I have owned many different dogs over the years. Each one was special and different in their own way. All of them have made my life richer from the experience of knowing and loving them.
One of my favorite dogs growing up was named Ladybird. She was a mid-sized mutt mixture of Spaniel, Collie and Terrier. We got her as a puppy in the 60′s. My father named her Ladybird after the First Lady, Ladybird Johnson. We called the dog “The Bird” for short. I remember hearing our gardner mumble to himself about how crazy we were to have named our dog…”The Bird.” Then I over heard him say, “Just wait, the next thing you know, they’ll be calling their cat, “The Dog!”
The Bird was quite the actress. In the winter months when she wanted to come inside, she would jump up on a table outside our kitchen window and dramatically shake and shiver in the cold (remember this was Phoenix, it never really got that cold). But it always worked, and she got her way until she tried the same dramatic routine in the scorching 118 degree heat. She never could understand why it didn’t work in the summer. The Bird loved to play ball with my Dad. They had a very special bond and Ladybird remarkably lived for eighteen years.
During my college years, my sister Karen and I once owned a blonde-haired, black masked Afghan Hound beauty named Cybil. We got her as a puppy. She was small once, for about two weeks. Cybil did not know that she was a dog. She thought she was a cow. Cybil was not the smartest card in the deck. She loved cows and insisted on playing with them every morning before we went to class (our apartment was next to a cow pasture near the University of AZ). We were not allowed to have a large dog in our small rental, so Karen and I had to sneak Cybil in and out. Somehow we never got caught. Karen decided to train Cybil to ring a string of bells attached to the front door when she had to go out. The problem was, Cybil would ring those bells at 2:00 and 3:00 in the morning, every morning! Sleep deprived and not doing too well in class, we pawned Cybil off on our parents who were less than thrilled.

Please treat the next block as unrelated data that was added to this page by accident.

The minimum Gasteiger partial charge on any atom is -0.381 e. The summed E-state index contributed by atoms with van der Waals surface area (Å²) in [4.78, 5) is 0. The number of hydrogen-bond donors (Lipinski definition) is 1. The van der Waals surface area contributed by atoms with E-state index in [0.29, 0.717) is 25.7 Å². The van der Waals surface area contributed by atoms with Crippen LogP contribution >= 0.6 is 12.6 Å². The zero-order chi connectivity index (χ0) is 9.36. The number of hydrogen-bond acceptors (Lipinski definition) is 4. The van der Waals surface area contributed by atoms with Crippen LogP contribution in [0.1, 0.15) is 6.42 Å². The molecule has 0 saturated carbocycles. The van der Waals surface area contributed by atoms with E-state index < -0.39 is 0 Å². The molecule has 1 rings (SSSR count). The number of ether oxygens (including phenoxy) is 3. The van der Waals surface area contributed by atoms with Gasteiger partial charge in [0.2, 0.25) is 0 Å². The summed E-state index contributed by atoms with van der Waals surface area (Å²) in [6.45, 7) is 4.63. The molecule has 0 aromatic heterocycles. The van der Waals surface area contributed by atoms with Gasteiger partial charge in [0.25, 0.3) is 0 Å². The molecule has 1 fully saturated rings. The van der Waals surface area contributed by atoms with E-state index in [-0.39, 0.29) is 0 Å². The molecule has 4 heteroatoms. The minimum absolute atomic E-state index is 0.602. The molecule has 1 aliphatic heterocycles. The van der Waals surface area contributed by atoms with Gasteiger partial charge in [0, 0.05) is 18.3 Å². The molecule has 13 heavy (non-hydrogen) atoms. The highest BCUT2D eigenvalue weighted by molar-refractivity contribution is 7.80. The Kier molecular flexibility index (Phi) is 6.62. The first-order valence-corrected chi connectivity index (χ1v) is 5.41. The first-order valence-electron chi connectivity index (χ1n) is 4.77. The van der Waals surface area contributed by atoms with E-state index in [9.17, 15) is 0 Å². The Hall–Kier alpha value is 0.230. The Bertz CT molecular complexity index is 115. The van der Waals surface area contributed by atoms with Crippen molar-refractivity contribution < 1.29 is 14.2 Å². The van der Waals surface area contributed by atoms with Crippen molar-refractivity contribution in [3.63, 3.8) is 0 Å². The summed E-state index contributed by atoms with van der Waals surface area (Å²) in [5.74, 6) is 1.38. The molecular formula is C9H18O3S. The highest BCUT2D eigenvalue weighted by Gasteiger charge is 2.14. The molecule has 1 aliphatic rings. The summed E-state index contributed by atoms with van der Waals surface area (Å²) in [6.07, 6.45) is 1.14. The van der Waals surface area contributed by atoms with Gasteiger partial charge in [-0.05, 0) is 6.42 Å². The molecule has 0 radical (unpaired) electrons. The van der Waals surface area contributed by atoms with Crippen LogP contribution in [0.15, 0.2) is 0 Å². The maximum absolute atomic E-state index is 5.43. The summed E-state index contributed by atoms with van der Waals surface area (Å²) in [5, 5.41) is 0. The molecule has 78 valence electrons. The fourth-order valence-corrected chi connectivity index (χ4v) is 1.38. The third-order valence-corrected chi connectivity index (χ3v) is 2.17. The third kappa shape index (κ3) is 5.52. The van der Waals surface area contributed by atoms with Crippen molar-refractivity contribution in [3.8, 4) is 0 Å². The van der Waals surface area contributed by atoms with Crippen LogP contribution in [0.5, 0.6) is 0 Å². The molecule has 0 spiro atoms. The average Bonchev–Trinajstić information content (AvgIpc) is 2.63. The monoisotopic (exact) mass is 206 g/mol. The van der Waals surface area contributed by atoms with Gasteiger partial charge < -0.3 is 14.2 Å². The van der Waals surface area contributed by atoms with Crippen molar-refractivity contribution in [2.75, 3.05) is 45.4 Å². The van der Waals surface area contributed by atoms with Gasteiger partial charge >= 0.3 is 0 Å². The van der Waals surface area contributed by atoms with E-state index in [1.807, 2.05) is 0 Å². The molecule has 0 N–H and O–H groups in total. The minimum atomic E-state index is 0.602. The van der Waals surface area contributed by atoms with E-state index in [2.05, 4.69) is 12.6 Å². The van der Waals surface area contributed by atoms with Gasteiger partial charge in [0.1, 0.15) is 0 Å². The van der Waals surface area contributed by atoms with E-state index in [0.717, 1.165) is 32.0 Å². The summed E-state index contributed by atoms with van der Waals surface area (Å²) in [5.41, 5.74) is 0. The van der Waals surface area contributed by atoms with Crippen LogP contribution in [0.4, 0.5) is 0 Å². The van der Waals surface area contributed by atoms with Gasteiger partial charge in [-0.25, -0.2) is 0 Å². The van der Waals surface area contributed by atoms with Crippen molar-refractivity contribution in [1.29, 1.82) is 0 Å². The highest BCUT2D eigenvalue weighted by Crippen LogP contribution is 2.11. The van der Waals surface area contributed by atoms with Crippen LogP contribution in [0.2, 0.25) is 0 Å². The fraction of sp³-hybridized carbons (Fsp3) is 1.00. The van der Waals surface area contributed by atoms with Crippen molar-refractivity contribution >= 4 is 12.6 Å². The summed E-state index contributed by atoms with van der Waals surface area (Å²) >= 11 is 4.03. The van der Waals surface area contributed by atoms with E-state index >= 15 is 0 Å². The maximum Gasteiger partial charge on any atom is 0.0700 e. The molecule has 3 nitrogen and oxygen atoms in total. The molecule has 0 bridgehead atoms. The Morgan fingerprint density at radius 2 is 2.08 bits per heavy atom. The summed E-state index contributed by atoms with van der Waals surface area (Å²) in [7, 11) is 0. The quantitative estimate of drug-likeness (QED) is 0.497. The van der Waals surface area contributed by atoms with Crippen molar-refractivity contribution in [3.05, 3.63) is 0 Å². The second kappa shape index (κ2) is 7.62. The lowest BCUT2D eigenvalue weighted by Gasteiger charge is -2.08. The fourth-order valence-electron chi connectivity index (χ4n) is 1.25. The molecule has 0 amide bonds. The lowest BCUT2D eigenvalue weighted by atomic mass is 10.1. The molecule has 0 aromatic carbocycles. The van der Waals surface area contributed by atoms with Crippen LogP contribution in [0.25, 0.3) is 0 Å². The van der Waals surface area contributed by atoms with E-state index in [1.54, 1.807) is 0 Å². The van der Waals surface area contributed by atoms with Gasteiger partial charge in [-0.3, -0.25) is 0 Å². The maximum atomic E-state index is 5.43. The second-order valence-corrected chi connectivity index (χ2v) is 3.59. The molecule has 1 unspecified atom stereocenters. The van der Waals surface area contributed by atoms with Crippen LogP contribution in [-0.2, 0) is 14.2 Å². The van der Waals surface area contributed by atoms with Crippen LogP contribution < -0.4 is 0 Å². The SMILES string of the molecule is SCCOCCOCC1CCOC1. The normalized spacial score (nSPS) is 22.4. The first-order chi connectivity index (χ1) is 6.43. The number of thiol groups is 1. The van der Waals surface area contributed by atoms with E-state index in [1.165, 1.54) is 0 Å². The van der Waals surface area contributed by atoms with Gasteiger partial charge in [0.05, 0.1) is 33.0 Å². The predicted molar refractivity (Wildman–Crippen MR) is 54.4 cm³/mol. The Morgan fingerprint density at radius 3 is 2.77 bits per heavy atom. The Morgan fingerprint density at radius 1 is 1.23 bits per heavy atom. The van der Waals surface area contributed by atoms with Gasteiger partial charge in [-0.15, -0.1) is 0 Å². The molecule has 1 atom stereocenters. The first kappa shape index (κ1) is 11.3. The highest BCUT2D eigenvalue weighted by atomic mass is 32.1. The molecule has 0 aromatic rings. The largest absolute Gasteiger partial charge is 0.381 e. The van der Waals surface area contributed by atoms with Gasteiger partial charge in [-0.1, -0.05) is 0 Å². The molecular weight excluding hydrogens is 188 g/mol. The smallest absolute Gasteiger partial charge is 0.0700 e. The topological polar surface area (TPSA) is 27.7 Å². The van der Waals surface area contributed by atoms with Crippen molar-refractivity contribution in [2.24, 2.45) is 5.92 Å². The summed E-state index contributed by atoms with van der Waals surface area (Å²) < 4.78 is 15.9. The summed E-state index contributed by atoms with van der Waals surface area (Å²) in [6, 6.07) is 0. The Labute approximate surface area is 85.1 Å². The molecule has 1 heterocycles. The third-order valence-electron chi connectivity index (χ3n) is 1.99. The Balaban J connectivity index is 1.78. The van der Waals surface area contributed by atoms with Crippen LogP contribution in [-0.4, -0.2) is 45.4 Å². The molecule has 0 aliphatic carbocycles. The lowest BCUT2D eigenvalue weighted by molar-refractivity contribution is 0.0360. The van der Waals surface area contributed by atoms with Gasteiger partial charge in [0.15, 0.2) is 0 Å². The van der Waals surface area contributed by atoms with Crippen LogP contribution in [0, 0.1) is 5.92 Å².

On the day of Cybil’s final departure, my sister and I put her in the passenger seat of our convertible. A group of young college boys were driving behind us and thought that there were two blondes and a brunette in the car. When they pulled up beside us to get a good look, Cybil turned to them and yawned. They were mortified.
We now have our Golden Retriever, Zari. As much as The Bird loved the ball, it is nothing compared to Miss Zari. She won’t leave me alone. She is relentless. The more I throw the ball, the more she begs for more. If I hide it, she finds it. If I don’t throw it, she barks until I do. If I even attempt to ignore her, she will deliberately roll the ball under the bed and bark until I RETRIEVE it! That dog has got me well trained! She will not go anywhere without a ball in her mouth. It has become her addiction, her doggie pacifier. In the morning, I am greeted with a drooling wet ball dropped onto my face between my eyes. That’s one wet wake up call.
I know, I know I shouldn’t let Zari get away with it, but those eyes of hers. Those beautiful deep brown eyes always get to me and I melt. Sam says I’m not strict enough with her, that’s my problem. It is a problem, but how can you get angry with a dog that grins!!